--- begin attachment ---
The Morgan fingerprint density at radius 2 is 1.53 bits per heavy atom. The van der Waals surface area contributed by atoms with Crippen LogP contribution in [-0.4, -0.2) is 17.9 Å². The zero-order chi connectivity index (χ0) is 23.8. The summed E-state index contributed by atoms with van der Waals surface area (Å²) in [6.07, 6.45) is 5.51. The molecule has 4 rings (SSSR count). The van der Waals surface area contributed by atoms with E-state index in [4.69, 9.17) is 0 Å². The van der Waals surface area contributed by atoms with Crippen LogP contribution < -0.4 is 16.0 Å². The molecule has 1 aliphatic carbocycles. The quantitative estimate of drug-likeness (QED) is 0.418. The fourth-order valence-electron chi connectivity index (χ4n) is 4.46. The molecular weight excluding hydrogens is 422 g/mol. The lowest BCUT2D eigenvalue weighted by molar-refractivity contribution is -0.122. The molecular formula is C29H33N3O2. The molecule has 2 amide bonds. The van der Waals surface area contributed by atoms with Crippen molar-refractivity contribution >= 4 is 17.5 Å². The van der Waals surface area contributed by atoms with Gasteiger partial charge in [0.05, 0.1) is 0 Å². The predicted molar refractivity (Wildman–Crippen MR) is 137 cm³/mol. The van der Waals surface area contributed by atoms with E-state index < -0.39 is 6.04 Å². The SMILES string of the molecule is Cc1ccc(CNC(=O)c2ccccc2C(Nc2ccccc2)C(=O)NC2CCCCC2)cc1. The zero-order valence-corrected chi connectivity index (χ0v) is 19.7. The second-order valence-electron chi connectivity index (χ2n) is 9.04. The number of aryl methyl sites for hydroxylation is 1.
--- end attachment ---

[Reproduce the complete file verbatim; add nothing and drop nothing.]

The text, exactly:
The Morgan fingerprint density at radius 2 is 1.53 bits per heavy atom. The van der Waals surface area contributed by atoms with Crippen LogP contribution in [-0.4, -0.2) is 17.9 Å². The zero-order chi connectivity index (χ0) is 23.8. The summed E-state index contributed by atoms with van der Waals surface area (Å²) in [6.07, 6.45) is 5.51. The molecule has 4 rings (SSSR count). The van der Waals surface area contributed by atoms with E-state index in [4.69, 9.17) is 0 Å². The van der Waals surface area contributed by atoms with Crippen LogP contribution < -0.4 is 16.0 Å². The molecule has 1 aliphatic carbocycles. The quantitative estimate of drug-likeness (QED) is 0.418. The fourth-order valence-electron chi connectivity index (χ4n) is 4.46. The molecular weight excluding hydrogens is 422 g/mol. The lowest BCUT2D eigenvalue weighted by molar-refractivity contribution is -0.122. The molecular formula is C29H33N3O2. The molecule has 2 amide bonds. The van der Waals surface area contributed by atoms with Crippen molar-refractivity contribution >= 4 is 17.5 Å². The van der Waals surface area contributed by atoms with Gasteiger partial charge in [0.05, 0.1) is 0 Å². The predicted molar refractivity (Wildman–Crippen MR) is 137 cm³/mol. The van der Waals surface area contributed by atoms with E-state index < -0.39 is 6.04 Å². The SMILES string of the molecule is Cc1ccc(CNC(=O)c2ccccc2C(Nc2ccccc2)C(=O)NC2CCCCC2)cc1. The zero-order valence-corrected chi connectivity index (χ0v) is 19.7. The second-order valence-electron chi connectivity index (χ2n) is 9.04. The number of aryl methyl sites for hydroxylation is 1.